hugoFor Love Of The Cinema



Stars: Asa Butterfield, Chloe Grace Moretz, Sir Ben Kingsley, Sacha Baron Cohen, Jude Law, Helen McCrory, Emily Mortimer, Ray Winstone and Christopher Lee
Director: Martin Scorsese
Scriptwriter: John Logan from the book “The Invention of Hugo Cabret” by Brian Selznick
Composer: Howard Shore
Cinematography: Robert Richardson
Paramount/GK Films
Rating: PG for minor peril
3 D
Running Length: 128 minutes
For movie-goers who thought they would never see another film that pays homage to movies as Cinema Paradise, guess again. Director Martin Scorsese has taken the children’s novel, The Invention of Hugo Cabret and with scriptwriter John Logan, adapted it to the screen as a loving homage to the pioneers of the motion picture. Here, it is about the early French movie-maker, Georges Melies (played superbly by Sir Ben Kingsley). You will remember Melies’ short silent film with a classic photo of the Man-in-the-Moon and a space ship sticking out of one eye. This is explained in the movie.  There is an intricate plot concerning an orphan (Asa Butterfield) living in a Paris train station, the obsessive police officer chasing him (Sacha Baron Cohen and I didn't recognize him), the girl befriending the orphan (Chloe Grace Moretz) and her godfather and his wife (Kingsley and Helen McCrory.) Along the way are rich characters, who, with a few lines are able to let you really see them, a train station with clocks everywhere, and an eye-popping  Paris about 1920. Though the film is in 3 D, it does not have to be seen in 3 D to become involved with the storyline.
Part of the story is told through flashbacks as we learn about Hugo, who lives under the train station, steals food and winds the clocks. His father (Jude Law) is gone and Hugo lives with an uncle (Ray Winstone.) When the uncle goes missing, Hugo stays on to wind the clocks and hide from the police (Sacha Baron Cohen as a disabled police officer with a nasty-tempered Doberman). Hugo has an automaton, made like a small boy. It is broken and Hugo is stealing parts to try to fix it. This one has the workings of a clock and holds a pen, so perhaps Hugo’s late father left it to write a message? Hugo is chased and sometimes caught by the police officer, befriended by Isabelle (Morentz), meets her godfather’s wife (Helen McCrory) and the godfather/owner of the shop Hugo steals from (Kingsley). Everyone harbors a secret and when they begin to tell, Hugo can unravel the threads of the automaton and his past. There are narrow escapes, dodging the policeman and his nasty Doberman and trying to break through to Kingsley, who really wants to forget his past. Along the way, we find that Isabelle has never been to see a movie, so Hugo sneaks her in to see a Harold Lloyd picture and from then on, films become a backdrop to Hugo’s story. What happens behind the scenes for special effects in the early 1900’s silent film era, is exquisite storytelling. A true labor of love with a cinematic ending.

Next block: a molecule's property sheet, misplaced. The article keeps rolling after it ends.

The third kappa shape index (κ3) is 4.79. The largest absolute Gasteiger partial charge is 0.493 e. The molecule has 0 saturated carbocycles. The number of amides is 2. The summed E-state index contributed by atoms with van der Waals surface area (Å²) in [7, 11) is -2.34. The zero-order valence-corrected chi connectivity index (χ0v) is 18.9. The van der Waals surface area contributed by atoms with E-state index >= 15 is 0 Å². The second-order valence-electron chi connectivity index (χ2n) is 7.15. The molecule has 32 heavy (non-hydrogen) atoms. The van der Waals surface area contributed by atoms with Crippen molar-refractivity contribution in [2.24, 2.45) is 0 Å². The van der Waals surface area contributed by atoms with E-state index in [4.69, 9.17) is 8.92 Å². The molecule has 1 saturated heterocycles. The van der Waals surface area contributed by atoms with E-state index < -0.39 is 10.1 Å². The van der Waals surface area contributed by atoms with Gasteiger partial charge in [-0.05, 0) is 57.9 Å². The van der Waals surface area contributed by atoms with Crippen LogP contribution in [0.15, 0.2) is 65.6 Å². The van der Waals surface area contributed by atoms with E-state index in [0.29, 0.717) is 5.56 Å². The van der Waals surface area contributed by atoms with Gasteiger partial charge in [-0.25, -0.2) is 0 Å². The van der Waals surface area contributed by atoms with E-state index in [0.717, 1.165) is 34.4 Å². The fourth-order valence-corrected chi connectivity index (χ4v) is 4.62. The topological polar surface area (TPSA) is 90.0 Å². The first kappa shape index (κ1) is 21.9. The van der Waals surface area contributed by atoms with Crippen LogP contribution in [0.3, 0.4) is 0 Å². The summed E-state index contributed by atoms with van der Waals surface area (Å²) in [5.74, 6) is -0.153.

Hugo is rated PG for moments of peril, but at over two hours, it may not hold the interest for kids under age 8.  There are scenes that could have bee shortened, such as taking Hugo on his usual route through the train station to his hidden room, the police officer and his Doberman, and Hugo trying to steal food. The backdrops of Paris have a warm glow like a Kinkead painting and the intricate clocks at the train station are wonderfully wrought. Howard Shore’s soundtrack balances the action on the screen.
As far as acting, Sir Ben Kingsley seems to be having the time of his life. Who wouldn't when directed by Martin Scorsese and playing Georges Melies? Asa Butterfield can act, but his large eyes (think a young Elijah Wood here) can be overpowering and the same with Chloe Grace Moretz. It’s like staring at two headlights. Sir Ben is at his best in the Melies role when he is a young man directing movies. The passion for visual storytelling can be an obsession.
I went to Hugo cold, without knowing the storyline or book. Was I pleasantly surprised as 1920’s Paris unfolded in front of me complete with an automated man and silent films that used surprising effects. Those who catch the acting bug and its first cousin, the love-of-the-cinema-in-any-form bug, will be entranced by “Hugo.” Watching people around me in the film screening I attended, you could see interest (sees a film a month), avid interest (sees a film a week) and the see-everything-that-opens movie fan. None of them said a word during Hugo, and all clapped at the end. Enjoy.
Copyright 2011 Marie Asner